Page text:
- Show gait: This intermediate gait is faster than the show walk. The horse can shake or nod its head in rhythm as it moves. Like the show walk, this gait is comfortable and easy to ride. The show gait can reach 10 to 20 miles per hour.
- Canter: This gait has very collected and smooth movements. The horse moves its legs in a diagonal pattern depending on its lead. On the right lead, the horse moves the left front leg and both hind legs simultaneously and then the right front leg. The right front leg and hind legs move together on the left lead.
Thanks to its gaited horse ancestry, the Spotted Saddle Horse can perform other intermediate gaits like the fox trot, rack, and stepping pace.
Spotted Saddle Horse Temperament
This breed is known for its calm and friendly temperament. People of all ages and experience levels can ride this horse, making it a popular family pet and riding lesson horse. Many trail riders also enjoy the Spotted Saddle Horse because of its easygoing nature and flowing gaits.
Spotted Saddle Horse History
The Spotted Saddle Horse has a long history in America. Early Spanish explorers and settlers brought naturally gaited spotted warhorses to the country, and these animals often escaped from ships on the shoreline. Americans also imported other gaited breeds during the pre-Civil War era.
Horse breeders in middle Tennessee combined spotted Spanish American ponies with gaited breeds like the Tennessee Walking Horse. These cross-breedings produced naturally gaited spotted horses with pony-like personalities.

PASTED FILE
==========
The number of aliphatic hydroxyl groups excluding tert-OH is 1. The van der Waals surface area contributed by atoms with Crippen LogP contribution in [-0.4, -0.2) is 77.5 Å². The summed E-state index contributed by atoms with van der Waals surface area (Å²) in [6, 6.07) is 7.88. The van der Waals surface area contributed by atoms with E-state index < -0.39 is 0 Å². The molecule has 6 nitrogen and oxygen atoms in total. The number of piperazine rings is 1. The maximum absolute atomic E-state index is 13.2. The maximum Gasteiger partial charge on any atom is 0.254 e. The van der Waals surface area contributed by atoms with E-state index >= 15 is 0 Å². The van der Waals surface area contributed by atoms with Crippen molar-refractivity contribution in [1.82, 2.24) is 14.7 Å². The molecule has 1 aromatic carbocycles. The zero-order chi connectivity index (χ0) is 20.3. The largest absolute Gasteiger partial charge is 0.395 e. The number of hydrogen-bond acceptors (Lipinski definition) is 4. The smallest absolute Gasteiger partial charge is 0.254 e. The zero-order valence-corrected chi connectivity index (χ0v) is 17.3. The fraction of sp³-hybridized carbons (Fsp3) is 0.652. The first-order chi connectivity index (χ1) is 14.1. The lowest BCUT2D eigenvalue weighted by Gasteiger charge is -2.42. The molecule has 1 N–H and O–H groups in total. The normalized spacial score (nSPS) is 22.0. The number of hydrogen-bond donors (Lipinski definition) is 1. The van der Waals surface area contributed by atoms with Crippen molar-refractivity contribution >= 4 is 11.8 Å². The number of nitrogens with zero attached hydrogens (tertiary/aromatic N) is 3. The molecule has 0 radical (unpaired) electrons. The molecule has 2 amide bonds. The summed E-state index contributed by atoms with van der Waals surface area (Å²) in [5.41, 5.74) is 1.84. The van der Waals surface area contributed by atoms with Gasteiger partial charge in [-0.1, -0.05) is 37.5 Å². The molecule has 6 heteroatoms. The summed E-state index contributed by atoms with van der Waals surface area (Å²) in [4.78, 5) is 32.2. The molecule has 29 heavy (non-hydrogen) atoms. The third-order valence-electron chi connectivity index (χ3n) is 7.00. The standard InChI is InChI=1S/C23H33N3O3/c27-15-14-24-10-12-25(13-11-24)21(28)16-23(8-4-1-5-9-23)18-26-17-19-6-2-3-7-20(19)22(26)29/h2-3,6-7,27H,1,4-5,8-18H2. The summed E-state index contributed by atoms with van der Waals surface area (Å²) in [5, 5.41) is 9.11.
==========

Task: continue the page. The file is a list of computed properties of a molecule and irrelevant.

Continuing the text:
Later, Spotted Saddle Horse breeders added Standardbreds and Mustangs to the bloodlines. Missouri Fox Trotters and Racking Horses have also been bred with Spotted Saddle Horses to further refine its gaits.
In 1979, the NSSHA was formed to preserve and promote the breed. Six years later, breed enthusiasts also created the Spotted Saddle Horse Association. Both organizations maintain a Spotted Saddle Horse registry, host shows, and license judges.
In 2004, Tennessee was home to 9,500 Spotted Saddle Horses. The breed has grown recently as more adult riders recognize its value as a pleasure and performance horse.
What Are the Common Uses of the Spotted Saddle Horse?
The Spotted Saddle Horse is an all-purpose breed. Owners show their horses in a range of classes, including:
- Age division
- Novice and amateur
- Trail riding
This breed is also commonly used as a children’s horse and for field trail events.
Spotted Saddle Horses as Pets
The Spotted Saddle Horse is a relatively uncommon gaited horse, but the breed is slowly growing in popularity. The UC Davis Veterinary Genetics Laboratory lists no known health issues for this breed, but breeders can conduct an embryo pre-implantation genetic diagnosis test to detect genetic issues.
Like all horses, the Spotted Saddle Horse should have constant access to clean, fresh water and shelter from the elements. Nutrition requirements vary based on factors like age, exercise, and sex. A 1,000-pound horse that performs no work should eat around 20 to 25 pounds of hay daily and no grain. A horse that works for four or more hours per day requires 15 to 20 pounds of hay and 5 to 10 pounds of grain. Consult your veterinarian or an equine nutritionist to determine your horse’s exact needs.
This horse’s gentle disposition and comfortable gaits make it an excellent pet for beginning riders, children, and families. If you’re looking for a charming and eye-catching family pet, the Spotted Saddle Horse could be an excellent fit.